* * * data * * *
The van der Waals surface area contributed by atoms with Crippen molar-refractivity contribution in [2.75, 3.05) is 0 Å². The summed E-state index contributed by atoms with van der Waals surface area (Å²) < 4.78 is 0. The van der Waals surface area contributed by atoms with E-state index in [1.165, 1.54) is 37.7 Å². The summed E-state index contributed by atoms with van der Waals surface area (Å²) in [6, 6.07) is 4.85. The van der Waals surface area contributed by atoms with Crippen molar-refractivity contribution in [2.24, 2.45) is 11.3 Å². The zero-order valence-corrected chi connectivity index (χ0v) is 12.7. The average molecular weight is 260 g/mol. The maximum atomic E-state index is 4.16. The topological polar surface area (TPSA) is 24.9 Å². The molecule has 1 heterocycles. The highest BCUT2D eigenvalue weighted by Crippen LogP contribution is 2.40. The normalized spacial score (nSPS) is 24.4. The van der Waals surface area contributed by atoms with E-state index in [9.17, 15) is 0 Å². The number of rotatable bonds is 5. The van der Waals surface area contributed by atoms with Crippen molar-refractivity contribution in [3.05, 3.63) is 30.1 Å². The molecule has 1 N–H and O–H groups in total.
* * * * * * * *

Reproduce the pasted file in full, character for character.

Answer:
The van der Waals surface area contributed by atoms with Crippen molar-refractivity contribution in [2.75, 3.05) is 0 Å². The summed E-state index contributed by atoms with van der Waals surface area (Å²) < 4.78 is 0. The van der Waals surface area contributed by atoms with E-state index in [1.165, 1.54) is 37.7 Å². The summed E-state index contributed by atoms with van der Waals surface area (Å²) in [6, 6.07) is 4.85. The van der Waals surface area contributed by atoms with Crippen molar-refractivity contribution in [2.24, 2.45) is 11.3 Å². The zero-order valence-corrected chi connectivity index (χ0v) is 12.7. The average molecular weight is 260 g/mol. The maximum atomic E-state index is 4.16. The topological polar surface area (TPSA) is 24.9 Å². The molecule has 1 heterocycles. The highest BCUT2D eigenvalue weighted by Crippen LogP contribution is 2.40. The normalized spacial score (nSPS) is 24.4. The van der Waals surface area contributed by atoms with E-state index in [9.17, 15) is 0 Å². The number of rotatable bonds is 5. The van der Waals surface area contributed by atoms with Crippen molar-refractivity contribution in [3.05, 3.63) is 30.1 Å². The molecule has 1 N–H and O–H groups in total.